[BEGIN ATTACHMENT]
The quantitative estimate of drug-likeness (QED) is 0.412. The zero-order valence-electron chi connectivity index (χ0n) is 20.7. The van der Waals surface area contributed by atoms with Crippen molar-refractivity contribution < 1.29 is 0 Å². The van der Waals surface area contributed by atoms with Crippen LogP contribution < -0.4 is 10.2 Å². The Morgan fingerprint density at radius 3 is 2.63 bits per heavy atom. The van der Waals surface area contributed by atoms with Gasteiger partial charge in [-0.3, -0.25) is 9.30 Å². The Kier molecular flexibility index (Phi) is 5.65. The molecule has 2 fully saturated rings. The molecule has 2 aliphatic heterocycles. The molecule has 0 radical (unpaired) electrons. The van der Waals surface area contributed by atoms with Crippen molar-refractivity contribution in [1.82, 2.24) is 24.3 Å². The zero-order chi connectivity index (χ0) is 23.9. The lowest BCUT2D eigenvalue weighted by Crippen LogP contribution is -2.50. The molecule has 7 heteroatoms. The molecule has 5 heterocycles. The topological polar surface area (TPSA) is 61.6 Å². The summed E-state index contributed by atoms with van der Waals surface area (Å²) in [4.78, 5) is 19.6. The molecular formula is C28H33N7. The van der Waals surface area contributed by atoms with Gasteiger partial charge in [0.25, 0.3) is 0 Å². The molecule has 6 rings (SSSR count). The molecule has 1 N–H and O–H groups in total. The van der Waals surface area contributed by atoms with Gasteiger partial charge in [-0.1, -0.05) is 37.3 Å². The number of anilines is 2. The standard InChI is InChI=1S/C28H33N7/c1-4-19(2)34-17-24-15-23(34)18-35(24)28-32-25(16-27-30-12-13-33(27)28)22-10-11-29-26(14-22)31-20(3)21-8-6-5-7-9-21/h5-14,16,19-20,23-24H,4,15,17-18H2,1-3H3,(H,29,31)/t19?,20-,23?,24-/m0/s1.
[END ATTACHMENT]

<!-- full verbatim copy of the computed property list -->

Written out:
The quantitative estimate of drug-likeness (QED) is 0.412. The zero-order valence-electron chi connectivity index (χ0n) is 20.7. The van der Waals surface area contributed by atoms with Crippen molar-refractivity contribution < 1.29 is 0 Å². The van der Waals surface area contributed by atoms with Crippen LogP contribution < -0.4 is 10.2 Å². The Morgan fingerprint density at radius 3 is 2.63 bits per heavy atom. The van der Waals surface area contributed by atoms with Gasteiger partial charge in [-0.3, -0.25) is 9.30 Å². The Kier molecular flexibility index (Phi) is 5.65. The molecule has 2 fully saturated rings. The molecule has 2 aliphatic heterocycles. The molecule has 0 radical (unpaired) electrons. The van der Waals surface area contributed by atoms with Crippen molar-refractivity contribution in [1.82, 2.24) is 24.3 Å². The zero-order chi connectivity index (χ0) is 23.9. The lowest BCUT2D eigenvalue weighted by Crippen LogP contribution is -2.50. The molecule has 7 heteroatoms. The molecule has 5 heterocycles. The topological polar surface area (TPSA) is 61.6 Å². The summed E-state index contributed by atoms with van der Waals surface area (Å²) in [4.78, 5) is 19.6. The molecular formula is C28H33N7. The van der Waals surface area contributed by atoms with Gasteiger partial charge in [0.25, 0.3) is 0 Å². The molecule has 6 rings (SSSR count). The molecule has 1 N–H and O–H groups in total. The van der Waals surface area contributed by atoms with Gasteiger partial charge in [-0.1, -0.05) is 37.3 Å². The number of anilines is 2. The standard InChI is InChI=1S/C28H33N7/c1-4-19(2)34-17-24-15-23(34)18-35(24)28-32-25(16-27-30-12-13-33(27)28)22-10-11-29-26(14-22)31-20(3)21-8-6-5-7-9-21/h5-14,16,19-20,23-24H,4,15,17-18H2,1-3H3,(H,29,31)/t19?,20-,23?,24-/m0/s1.